Inflight entertainment and communications is a $2 billion industry, according to a 2012 report by MarketsandMarkets (M&M, Dallas, Texas), and by 2017, it could reach $3 billion. Beyond TV and video games, airline passengers now want to access a full range of services on their mobile devices, including smartphones and tablet PCs, at the same connection speeds they experience at home. By year’s end, according to the IFExpress web portal (http://airfax.com/blog/index.php/2013/01/08/2013-ifec-predictions/), “mobile Internet traffic will surpass fixed, and a lot of those users will be using them on planes.”
Foreseeing this trend, JetBlue Airways (Long Island City, N.Y.) announced in 2010 that it would develop and launch the industry’s best in-flight broadband for commercial flights, using ViaSat’s (Carlsbad, Calif.) innovative high-capacity satellite technology, with the bandwidth to meet growing demand.
That same year, General Dynamics Armament and Technical Products (GDATP, Charlotte, N.C.) developed a concept for a composite radome that would allow the enclosed antennae to transmit and receive radio frequency signals across a broader range of bandwidths. Thus, when LiveTV (Melbourne, Fla.), a wholly owned subsidiary of JetBlue Airways and the system integrator for the project, held a competition for such a radome in 2011, GDATP was well-positioned to meet the challenge. The company won a $10 million contract from LiveTV in 2012 to develop and produce triband radomes. Combined with ViaSat’s antennae and LiveTV’s onboard delivery systems, they would enable high-capacity two-way communications and Wi-Fi.
Traditionally, bandwidth is a range of frequencies within a given band for transmitting signals, such as radio waves. But it also describes the amount of data that can be transferred over a connection per unit of time. Dial-up connections provide low- or narrow-bandwidth service. DSL, cable and satellites deliver high- or broad-bandwidth services (broadband, for short). A triband data connection is one that uses three bands, in this case, the K, Ku and Ka bands, to deliver as much signal bandwidth — that is, speed and connectivity — as possible.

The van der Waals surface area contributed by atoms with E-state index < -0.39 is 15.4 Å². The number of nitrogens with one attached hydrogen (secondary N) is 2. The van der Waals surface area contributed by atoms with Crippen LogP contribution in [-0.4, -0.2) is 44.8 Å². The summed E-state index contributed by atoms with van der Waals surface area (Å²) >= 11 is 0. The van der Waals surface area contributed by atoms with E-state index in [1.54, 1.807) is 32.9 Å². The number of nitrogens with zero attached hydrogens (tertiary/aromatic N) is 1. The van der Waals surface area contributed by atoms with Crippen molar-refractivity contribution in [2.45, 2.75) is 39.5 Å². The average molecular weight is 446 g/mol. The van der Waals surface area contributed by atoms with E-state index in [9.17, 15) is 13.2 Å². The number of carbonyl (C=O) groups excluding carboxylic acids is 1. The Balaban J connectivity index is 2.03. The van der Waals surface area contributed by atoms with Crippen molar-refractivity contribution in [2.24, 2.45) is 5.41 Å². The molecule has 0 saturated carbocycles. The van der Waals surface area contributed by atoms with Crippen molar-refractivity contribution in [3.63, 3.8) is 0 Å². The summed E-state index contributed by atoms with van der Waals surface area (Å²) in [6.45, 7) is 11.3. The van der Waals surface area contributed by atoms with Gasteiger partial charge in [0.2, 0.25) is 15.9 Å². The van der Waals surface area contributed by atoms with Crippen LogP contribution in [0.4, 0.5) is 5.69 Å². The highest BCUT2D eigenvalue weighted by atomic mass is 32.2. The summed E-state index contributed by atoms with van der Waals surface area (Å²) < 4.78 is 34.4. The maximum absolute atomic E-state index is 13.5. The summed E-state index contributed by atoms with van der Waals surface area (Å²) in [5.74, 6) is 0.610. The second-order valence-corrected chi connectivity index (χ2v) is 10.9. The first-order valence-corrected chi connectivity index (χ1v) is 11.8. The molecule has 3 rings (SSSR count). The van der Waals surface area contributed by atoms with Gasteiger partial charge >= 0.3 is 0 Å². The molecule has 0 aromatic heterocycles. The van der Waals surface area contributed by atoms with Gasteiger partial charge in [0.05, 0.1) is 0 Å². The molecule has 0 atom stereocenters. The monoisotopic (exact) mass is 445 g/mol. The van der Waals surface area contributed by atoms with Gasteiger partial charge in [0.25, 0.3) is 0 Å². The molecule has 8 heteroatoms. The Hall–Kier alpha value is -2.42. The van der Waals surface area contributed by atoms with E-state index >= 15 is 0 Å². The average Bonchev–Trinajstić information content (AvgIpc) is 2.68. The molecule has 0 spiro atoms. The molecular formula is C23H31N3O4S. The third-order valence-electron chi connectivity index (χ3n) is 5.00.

These bands reside within the microwave part of the electromagnetic spectrum (see Table 1). as defined by the Radio Society of Great Britain (Bedford, U.K.). The K designation comes from the German word kurz, meaning short. Ka means “K-above”; and Ku means “K-under.” These terms describe the bands directly above and below the K band, respectively.
“We started this project in September 2010. JetBlue had just made the announcement to work with ViaSat, and three of our main competitors” — GoGo (Itasca, Ill.), Row44 (Westlake Village, Calif.) and Panasonic Avionics Corp. (Lake Forest, Calif.) — “had launched Air-to-Ground systems or were developing Ku-band satellite technology,” explains Mike Moeller, LiveTV’s VP of sales and marketing “We decided to bypass these due to our belief that the consumer demand for inflight Internet services was going to increase dramatically, and more bandwidth would be required to accommodate the desired speed and services to provide an ‘At Home in the Air’ experience.” Believing its product would need to withstand a large increase in demand over the next 10 years, LiveTV took the risk. “Our decision,” says Moeller, “was to pursue new technology that was not yet proven but would be groundbreaking if we could pull it off.”
That pursuit required a new kind of radome. Moeller notes, “We had to reach outside the traditional providers in commercial aviation, and identified General Dynamics, who had a vast experience in radome development.”
3x technical challenge
GDATP’s solution looks like other radomes, but that belies the technical achievement. “Typically, radomes are configured and optimized for a relatively narrow frequency bandwidth, for example, just Ka or just Ku,” says Daran Eastridge, GDATP senior program manager. Because LiveTV needed a triband solution, which meant optimizing a radome for a broad slice of frequency bandwidth, it also needed systems antennae to transmit and receive at these distinctly different frequencies simultaneously.
Developing a radome to accommodate a wide bandwidth is difficult because any material selected for the project will vary in its response to the electromagnetic waves passing through it. “At some frequencies, it will let the signals pass, and at others, the material will attenuate the signal,” Eastridge explains. “A stack of materials that will readily allow transmission at one frequency will often produce more loss at another frequency.”